Buttigieg's mysterious work for McKinsey had been a subject of criticism throughout his campaign, especially after a New York Times report showed McKinsey's work with U.S. Immigrations and Customs Enforcement led to severe cuts in detainee care. Buttigieg said he wasn't able to release the details of his work until Tuesday. After speaking with Buttigieg, The Atlantic reported he said he'd worked on "nothing having to do with policy or premium costs" at BCBS. "I don't know what the conclusions were or what it led to," Buttigieg said of his three months at BCBS when asked about the subsequent cuts. Kathryn Krawczyk

11:38 a.m.

Robert De Niro has once again been snubbed at a key Oscars precursor, putting his chances of a best actor win in doubt.

The nominations for the 2020 Screen Actors Guild Awards were announced Wednesday, and in the lead actor category, De Niro was surprisingly not nominated for his performance in The Irishman. That's not a great sign considering the winner of the best actor award at the Oscars is almost always at least nominated in this equivalent category the SAG awards.

Instead, the nominees for the SAG best actor prize this year are Christian Bale for Ford v Ferrari, Leonardo DiCaprio for Once Upon a Time in Hollywood, Adam Driver for Marriage Story, Taron Egerton for Rocketman, and Joaquin Phoenix for Joker. DiCaprio, Driver, and Phoenix were all widely expected to get nominations, though Egerton's nod for some came as a surprise.

De Niro will be honored by SAG with a Life Achievement Award this year, however, and The Irishman itself earned a nomination for best cast, so Gold Derby wonders if "perhaps voters thought he'd be duly rewarded there."

Still, this snub comes after De Niro was also conspicuously left out in the cold at the Golden Globe Awards, where Bale, DiCaprio, Driver, Egerton, and Phoenix all received nominations, although in separate fields since the Golden Globes divides its awards into drama and musical or comedy categories.

De Niro isn't the only actor whose Oscars prospects are looking worse this week than last, with Uncut Gems' Adam Sandler also getting snubbed at both the Golden Globes and the SAG Awards, while Dolemite Is My Name's Eddie Murphy got nominated at the Golden Globes but missed at the SAG Awards.

After these two snubs, when it comes to picking up an Oscar nomination let alone a win, The Washington Post's Thomas Floyd observes it seems De Niro now "faces an uphill climb." Brendan Morrow

11:31 a.m.

Senate Judiciary Committee Chair Lindsey Graham (R-S.C.) just spent more than 40 minutes tearing into the FBI for its handling of the 2016 investigation into Russian election interference.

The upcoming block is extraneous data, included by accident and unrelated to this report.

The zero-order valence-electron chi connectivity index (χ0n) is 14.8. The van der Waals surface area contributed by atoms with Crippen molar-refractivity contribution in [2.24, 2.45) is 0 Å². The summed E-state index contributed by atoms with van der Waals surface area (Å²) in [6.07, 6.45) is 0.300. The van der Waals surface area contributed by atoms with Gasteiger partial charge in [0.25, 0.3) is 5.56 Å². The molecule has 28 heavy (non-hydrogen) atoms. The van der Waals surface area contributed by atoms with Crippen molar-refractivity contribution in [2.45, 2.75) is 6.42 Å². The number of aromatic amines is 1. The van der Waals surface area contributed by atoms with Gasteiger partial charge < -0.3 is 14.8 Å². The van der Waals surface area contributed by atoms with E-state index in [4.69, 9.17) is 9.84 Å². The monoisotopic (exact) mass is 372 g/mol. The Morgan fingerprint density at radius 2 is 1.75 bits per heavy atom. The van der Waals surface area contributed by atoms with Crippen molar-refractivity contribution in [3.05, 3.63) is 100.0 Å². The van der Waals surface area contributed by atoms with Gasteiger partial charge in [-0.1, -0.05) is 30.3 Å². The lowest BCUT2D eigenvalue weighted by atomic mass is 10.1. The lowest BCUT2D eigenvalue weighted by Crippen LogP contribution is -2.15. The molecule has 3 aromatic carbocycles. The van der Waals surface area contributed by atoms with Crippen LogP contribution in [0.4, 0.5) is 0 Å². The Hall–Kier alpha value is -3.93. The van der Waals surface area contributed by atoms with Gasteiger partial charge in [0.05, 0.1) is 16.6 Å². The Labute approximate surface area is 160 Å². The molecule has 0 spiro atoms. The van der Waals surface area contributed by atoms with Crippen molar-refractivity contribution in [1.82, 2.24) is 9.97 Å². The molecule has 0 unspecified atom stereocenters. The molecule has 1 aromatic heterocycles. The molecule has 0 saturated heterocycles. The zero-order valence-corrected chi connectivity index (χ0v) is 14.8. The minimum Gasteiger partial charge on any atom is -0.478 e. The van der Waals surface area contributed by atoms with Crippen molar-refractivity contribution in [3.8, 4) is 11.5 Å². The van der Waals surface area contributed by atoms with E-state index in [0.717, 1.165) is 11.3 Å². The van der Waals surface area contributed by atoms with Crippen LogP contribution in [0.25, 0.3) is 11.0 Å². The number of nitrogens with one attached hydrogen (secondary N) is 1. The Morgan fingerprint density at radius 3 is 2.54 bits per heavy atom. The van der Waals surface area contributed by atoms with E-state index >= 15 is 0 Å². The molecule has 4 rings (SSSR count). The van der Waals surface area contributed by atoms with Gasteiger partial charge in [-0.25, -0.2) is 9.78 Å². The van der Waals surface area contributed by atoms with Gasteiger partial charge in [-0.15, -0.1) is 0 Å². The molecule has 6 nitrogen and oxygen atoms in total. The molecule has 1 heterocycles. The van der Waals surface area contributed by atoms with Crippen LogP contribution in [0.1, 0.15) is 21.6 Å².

In his opening statement before Justice Department Inspector General Michael Horowitz's testimony before the Senate panel on his report on the probe, Graham said FBI agents were "biased" against President Trump and questioned whether the agency had selected its top individuals. Graham did say he respects the FBI as a whole, but is still troubled by Horowitz's report.

Several observers noted that during his oration, Graham didn't mention that Horowitz — despite finding several issues with the probe — also concluded that it was justified and free from political bias when launched.

Graham also surprised a few people when he mused over whether the United States Foreign Intelligence Surveillance Court should continue unless it's reformed. That's because he's been an ardent supporter in the past. Tim O'Donnell

10:25 a.m.

U.K. Prime Minister Boris Johnson is giving the media the cold shoulder.

Johnson made an early-morning visit to a dairy business in England on Wednesday when a producer for Good Morning Britain, hosted by Piers Morgan and Susanna Reid, walked up and asked if he'd go live with the show. "I'll be with you in just a minute," Johnson said, before turning and walking into a giant fridge full of milk.

Jonathan Swain, the Good Morning Britain producer, made several attempts to get Johnson on the air. His first one was rebuffed by Johnson's press secretary, who can be seen mumbling an expletive. Swain then continues trying to milk Johnson for an interview, asking him to "deliver on your promise to talk to Piers and Susanna" and telling him he has an earpiece ready. But Johnson stays glued to his tour, lifts some milk crates, and eventually escapes into the fridge. Watch the whole chilling scene below. Kathryn Krawczyk

10:07 a.m.

The sanctions keep on coming.

The U.S. Treasury Department's Office of Foreign Assets Control on Wednesday announced sanctions on Iran's largest shipping company and airline in an attempt to stop the development and proliferation of weapons of mass destruction, the Financial Times reports.

The shipping company, the Islamic Republican of Iran Shipping Lines, has been accused of smuggling weapons into Yemen on behalf the Islamic Revolutionary Guard Corps; OFAC said the U.S. seized weapons on a small boat last month believed to be on their way to Houthi rebels. OFAC also said Mahan Air has aided the IRGC and has also "moved weapons and personnel for Hezbollah" and the Assad regime in Syria.

Secretary of State Mike Pompeo said the U.S. will continue a maximum pressure campaign of sanctions against Iran. Tim O'Donnell